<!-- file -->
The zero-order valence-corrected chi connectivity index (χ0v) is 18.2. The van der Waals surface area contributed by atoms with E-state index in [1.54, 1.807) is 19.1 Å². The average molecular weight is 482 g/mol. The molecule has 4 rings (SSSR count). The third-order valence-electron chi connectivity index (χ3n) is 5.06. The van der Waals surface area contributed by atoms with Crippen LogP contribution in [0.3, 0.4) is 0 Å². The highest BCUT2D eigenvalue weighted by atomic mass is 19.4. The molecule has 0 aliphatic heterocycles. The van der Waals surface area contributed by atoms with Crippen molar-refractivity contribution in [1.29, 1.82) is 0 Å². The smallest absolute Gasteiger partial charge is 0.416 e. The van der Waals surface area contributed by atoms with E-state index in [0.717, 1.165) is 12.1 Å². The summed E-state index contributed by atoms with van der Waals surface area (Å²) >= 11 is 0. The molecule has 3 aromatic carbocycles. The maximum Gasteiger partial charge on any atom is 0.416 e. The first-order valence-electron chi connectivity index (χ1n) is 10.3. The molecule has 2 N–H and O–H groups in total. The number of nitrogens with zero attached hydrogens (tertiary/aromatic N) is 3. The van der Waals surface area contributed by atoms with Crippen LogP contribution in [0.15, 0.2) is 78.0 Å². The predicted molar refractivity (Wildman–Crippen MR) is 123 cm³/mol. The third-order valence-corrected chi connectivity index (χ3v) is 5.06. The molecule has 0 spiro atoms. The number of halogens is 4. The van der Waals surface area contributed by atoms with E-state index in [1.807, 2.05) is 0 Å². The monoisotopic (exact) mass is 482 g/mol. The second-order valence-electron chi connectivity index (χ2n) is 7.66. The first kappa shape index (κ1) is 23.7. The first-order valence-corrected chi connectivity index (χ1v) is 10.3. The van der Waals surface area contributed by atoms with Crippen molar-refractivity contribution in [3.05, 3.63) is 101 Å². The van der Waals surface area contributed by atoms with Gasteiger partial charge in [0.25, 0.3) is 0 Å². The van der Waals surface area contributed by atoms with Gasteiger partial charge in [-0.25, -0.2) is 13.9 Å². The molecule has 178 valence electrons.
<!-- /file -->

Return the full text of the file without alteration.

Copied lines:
The zero-order valence-corrected chi connectivity index (χ0v) is 18.2. The van der Waals surface area contributed by atoms with E-state index in [1.54, 1.807) is 19.1 Å². The average molecular weight is 482 g/mol. The molecule has 4 rings (SSSR count). The third-order valence-electron chi connectivity index (χ3n) is 5.06. The van der Waals surface area contributed by atoms with Crippen LogP contribution in [0.3, 0.4) is 0 Å². The highest BCUT2D eigenvalue weighted by atomic mass is 19.4. The molecule has 0 aliphatic heterocycles. The van der Waals surface area contributed by atoms with Crippen molar-refractivity contribution in [1.29, 1.82) is 0 Å². The smallest absolute Gasteiger partial charge is 0.416 e. The van der Waals surface area contributed by atoms with E-state index in [0.717, 1.165) is 12.1 Å². The summed E-state index contributed by atoms with van der Waals surface area (Å²) >= 11 is 0. The molecule has 3 aromatic carbocycles. The maximum Gasteiger partial charge on any atom is 0.416 e. The first-order valence-electron chi connectivity index (χ1n) is 10.3. The molecule has 2 N–H and O–H groups in total. The number of nitrogens with zero attached hydrogens (tertiary/aromatic N) is 3. The van der Waals surface area contributed by atoms with Crippen LogP contribution in [0.15, 0.2) is 78.0 Å². The predicted molar refractivity (Wildman–Crippen MR) is 123 cm³/mol. The third-order valence-corrected chi connectivity index (χ3v) is 5.06. The molecule has 0 spiro atoms. The number of halogens is 4. The van der Waals surface area contributed by atoms with E-state index in [1.807, 2.05) is 0 Å². The monoisotopic (exact) mass is 482 g/mol. The second-order valence-electron chi connectivity index (χ2n) is 7.66. The first kappa shape index (κ1) is 23.7. The first-order valence-corrected chi connectivity index (χ1v) is 10.3. The van der Waals surface area contributed by atoms with Crippen molar-refractivity contribution in [3.05, 3.63) is 101 Å². The van der Waals surface area contributed by atoms with Gasteiger partial charge in [0.25, 0.3) is 0 Å². The van der Waals surface area contributed by atoms with Gasteiger partial charge in [-0.25, -0.2) is 13.9 Å². The molecule has 178 valence electrons.